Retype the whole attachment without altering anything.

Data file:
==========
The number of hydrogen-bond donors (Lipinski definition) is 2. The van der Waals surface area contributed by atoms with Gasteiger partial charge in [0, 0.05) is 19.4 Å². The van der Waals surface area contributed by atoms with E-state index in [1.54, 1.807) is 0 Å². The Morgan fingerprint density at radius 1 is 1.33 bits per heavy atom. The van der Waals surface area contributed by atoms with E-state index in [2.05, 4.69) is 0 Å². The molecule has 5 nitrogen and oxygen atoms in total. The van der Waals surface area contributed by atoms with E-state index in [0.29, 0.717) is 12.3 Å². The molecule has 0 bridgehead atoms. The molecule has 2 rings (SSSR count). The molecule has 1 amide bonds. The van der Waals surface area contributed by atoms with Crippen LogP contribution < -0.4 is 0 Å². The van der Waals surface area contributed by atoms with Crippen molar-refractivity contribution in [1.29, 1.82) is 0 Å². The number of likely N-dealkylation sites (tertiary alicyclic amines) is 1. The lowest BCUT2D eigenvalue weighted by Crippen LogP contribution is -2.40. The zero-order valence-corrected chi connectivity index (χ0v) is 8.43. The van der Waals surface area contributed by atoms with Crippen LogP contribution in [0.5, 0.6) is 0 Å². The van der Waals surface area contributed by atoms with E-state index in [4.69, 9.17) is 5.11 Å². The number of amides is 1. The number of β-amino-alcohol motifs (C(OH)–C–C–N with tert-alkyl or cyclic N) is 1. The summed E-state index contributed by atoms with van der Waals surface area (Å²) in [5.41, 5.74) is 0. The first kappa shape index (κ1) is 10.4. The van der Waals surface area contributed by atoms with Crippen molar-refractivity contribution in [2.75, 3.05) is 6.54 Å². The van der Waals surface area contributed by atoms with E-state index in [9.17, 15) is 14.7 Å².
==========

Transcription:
The number of hydrogen-bond donors (Lipinski definition) is 2. The van der Waals surface area contributed by atoms with Gasteiger partial charge in [0, 0.05) is 19.4 Å². The van der Waals surface area contributed by atoms with E-state index in [1.54, 1.807) is 0 Å². The Morgan fingerprint density at radius 1 is 1.33 bits per heavy atom. The van der Waals surface area contributed by atoms with E-state index in [2.05, 4.69) is 0 Å². The molecule has 5 nitrogen and oxygen atoms in total. The van der Waals surface area contributed by atoms with E-state index in [0.29, 0.717) is 12.3 Å². The molecule has 0 bridgehead atoms. The molecule has 2 rings (SSSR count). The molecule has 1 amide bonds. The van der Waals surface area contributed by atoms with Crippen LogP contribution < -0.4 is 0 Å². The van der Waals surface area contributed by atoms with Crippen molar-refractivity contribution in [1.29, 1.82) is 0 Å². The number of likely N-dealkylation sites (tertiary alicyclic amines) is 1. The lowest BCUT2D eigenvalue weighted by Crippen LogP contribution is -2.40. The zero-order valence-corrected chi connectivity index (χ0v) is 8.43. The van der Waals surface area contributed by atoms with Crippen LogP contribution in [0.5, 0.6) is 0 Å². The van der Waals surface area contributed by atoms with E-state index in [4.69, 9.17) is 5.11 Å². The number of amides is 1. The number of β-amino-alcohol motifs (C(OH)–C–C–N with tert-alkyl or cyclic N) is 1. The summed E-state index contributed by atoms with van der Waals surface area (Å²) in [5.41, 5.74) is 0. The first kappa shape index (κ1) is 10.4. The van der Waals surface area contributed by atoms with Crippen molar-refractivity contribution in [2.75, 3.05) is 6.54 Å². The van der Waals surface area contributed by atoms with E-state index in [9.17, 15) is 14.7 Å².